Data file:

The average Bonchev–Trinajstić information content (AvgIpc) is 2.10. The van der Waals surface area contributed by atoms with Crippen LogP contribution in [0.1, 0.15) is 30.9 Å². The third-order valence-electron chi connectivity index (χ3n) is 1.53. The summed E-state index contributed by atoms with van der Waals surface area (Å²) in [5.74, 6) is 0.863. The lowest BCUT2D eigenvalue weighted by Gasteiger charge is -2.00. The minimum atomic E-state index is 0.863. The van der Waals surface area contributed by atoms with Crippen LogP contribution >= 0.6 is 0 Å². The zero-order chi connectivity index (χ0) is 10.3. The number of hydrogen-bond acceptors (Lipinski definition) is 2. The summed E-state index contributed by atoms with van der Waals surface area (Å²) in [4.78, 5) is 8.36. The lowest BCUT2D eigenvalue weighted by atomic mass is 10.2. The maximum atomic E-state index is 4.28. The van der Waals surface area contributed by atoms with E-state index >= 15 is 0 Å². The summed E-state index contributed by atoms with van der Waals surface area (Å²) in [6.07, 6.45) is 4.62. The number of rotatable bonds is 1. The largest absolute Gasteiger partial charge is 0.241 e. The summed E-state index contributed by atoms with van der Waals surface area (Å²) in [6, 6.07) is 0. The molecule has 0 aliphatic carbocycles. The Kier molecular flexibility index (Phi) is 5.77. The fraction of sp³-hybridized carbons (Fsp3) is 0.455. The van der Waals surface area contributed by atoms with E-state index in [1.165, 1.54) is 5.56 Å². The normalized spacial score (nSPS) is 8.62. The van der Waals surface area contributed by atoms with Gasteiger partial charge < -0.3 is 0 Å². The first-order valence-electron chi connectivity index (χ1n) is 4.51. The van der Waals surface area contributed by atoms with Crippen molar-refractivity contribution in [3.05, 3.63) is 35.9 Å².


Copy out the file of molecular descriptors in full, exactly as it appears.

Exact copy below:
The average Bonchev–Trinajstić information content (AvgIpc) is 2.10. The van der Waals surface area contributed by atoms with Crippen LogP contribution in [0.1, 0.15) is 30.9 Å². The third-order valence-electron chi connectivity index (χ3n) is 1.53. The summed E-state index contributed by atoms with van der Waals surface area (Å²) in [5.74, 6) is 0.863. The lowest BCUT2D eigenvalue weighted by Gasteiger charge is -2.00. The minimum atomic E-state index is 0.863. The van der Waals surface area contributed by atoms with Crippen LogP contribution >= 0.6 is 0 Å². The zero-order chi connectivity index (χ0) is 10.3. The number of hydrogen-bond acceptors (Lipinski definition) is 2. The summed E-state index contributed by atoms with van der Waals surface area (Å²) in [4.78, 5) is 8.36. The lowest BCUT2D eigenvalue weighted by atomic mass is 10.2. The maximum atomic E-state index is 4.28. The van der Waals surface area contributed by atoms with E-state index >= 15 is 0 Å². The summed E-state index contributed by atoms with van der Waals surface area (Å²) in [6.07, 6.45) is 4.62. The number of rotatable bonds is 1. The largest absolute Gasteiger partial charge is 0.241 e. The summed E-state index contributed by atoms with van der Waals surface area (Å²) in [6, 6.07) is 0. The molecule has 0 aliphatic carbocycles. The Kier molecular flexibility index (Phi) is 5.77. The fraction of sp³-hybridized carbons (Fsp3) is 0.455. The van der Waals surface area contributed by atoms with E-state index in [1.165, 1.54) is 5.56 Å². The normalized spacial score (nSPS) is 8.62. The van der Waals surface area contributed by atoms with Gasteiger partial charge < -0.3 is 0 Å². The first-order valence-electron chi connectivity index (χ1n) is 4.51. The van der Waals surface area contributed by atoms with Crippen molar-refractivity contribution in [3.05, 3.63) is 35.9 Å².